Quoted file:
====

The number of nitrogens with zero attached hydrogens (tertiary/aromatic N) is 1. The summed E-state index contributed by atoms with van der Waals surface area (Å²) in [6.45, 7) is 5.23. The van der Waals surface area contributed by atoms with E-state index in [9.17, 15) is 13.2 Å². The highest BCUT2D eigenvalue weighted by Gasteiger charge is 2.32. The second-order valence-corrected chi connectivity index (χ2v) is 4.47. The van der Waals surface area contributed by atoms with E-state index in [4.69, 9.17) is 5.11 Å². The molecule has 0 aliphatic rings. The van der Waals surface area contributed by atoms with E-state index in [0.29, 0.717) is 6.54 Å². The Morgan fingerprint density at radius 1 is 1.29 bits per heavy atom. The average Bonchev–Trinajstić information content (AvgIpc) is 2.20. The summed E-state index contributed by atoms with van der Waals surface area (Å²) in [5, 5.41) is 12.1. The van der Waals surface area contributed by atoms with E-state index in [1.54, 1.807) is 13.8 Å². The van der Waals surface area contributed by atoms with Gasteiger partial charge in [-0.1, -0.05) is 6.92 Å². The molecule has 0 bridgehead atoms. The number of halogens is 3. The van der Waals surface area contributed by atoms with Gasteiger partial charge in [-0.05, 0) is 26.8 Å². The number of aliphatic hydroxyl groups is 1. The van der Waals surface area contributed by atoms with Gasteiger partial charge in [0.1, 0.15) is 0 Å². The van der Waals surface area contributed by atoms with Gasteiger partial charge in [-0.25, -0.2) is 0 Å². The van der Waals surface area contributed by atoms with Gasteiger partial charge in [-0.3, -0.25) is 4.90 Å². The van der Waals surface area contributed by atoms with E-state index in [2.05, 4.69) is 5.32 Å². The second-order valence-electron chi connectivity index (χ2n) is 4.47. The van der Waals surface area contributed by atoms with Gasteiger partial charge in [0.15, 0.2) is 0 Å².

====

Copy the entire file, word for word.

The number of nitrogens with zero attached hydrogens (tertiary/aromatic N) is 1. The summed E-state index contributed by atoms with van der Waals surface area (Å²) in [6.45, 7) is 5.23. The van der Waals surface area contributed by atoms with E-state index in [9.17, 15) is 13.2 Å². The highest BCUT2D eigenvalue weighted by Gasteiger charge is 2.32. The second-order valence-corrected chi connectivity index (χ2v) is 4.47. The van der Waals surface area contributed by atoms with E-state index in [4.69, 9.17) is 5.11 Å². The molecule has 0 aliphatic rings. The van der Waals surface area contributed by atoms with E-state index in [0.29, 0.717) is 6.54 Å². The Morgan fingerprint density at radius 1 is 1.29 bits per heavy atom. The average Bonchev–Trinajstić information content (AvgIpc) is 2.20. The summed E-state index contributed by atoms with van der Waals surface area (Å²) in [5, 5.41) is 12.1. The van der Waals surface area contributed by atoms with E-state index in [1.54, 1.807) is 13.8 Å². The van der Waals surface area contributed by atoms with Gasteiger partial charge in [-0.1, -0.05) is 6.92 Å². The molecule has 0 bridgehead atoms. The number of halogens is 3. The van der Waals surface area contributed by atoms with Gasteiger partial charge in [-0.05, 0) is 26.8 Å². The number of aliphatic hydroxyl groups is 1. The van der Waals surface area contributed by atoms with Gasteiger partial charge in [0.1, 0.15) is 0 Å². The van der Waals surface area contributed by atoms with Gasteiger partial charge in [-0.25, -0.2) is 0 Å². The van der Waals surface area contributed by atoms with Gasteiger partial charge in [-0.3, -0.25) is 4.90 Å². The van der Waals surface area contributed by atoms with E-state index in [2.05, 4.69) is 5.32 Å². The second-order valence-electron chi connectivity index (χ2n) is 4.47. The van der Waals surface area contributed by atoms with Gasteiger partial charge in [0.15, 0.2) is 0 Å².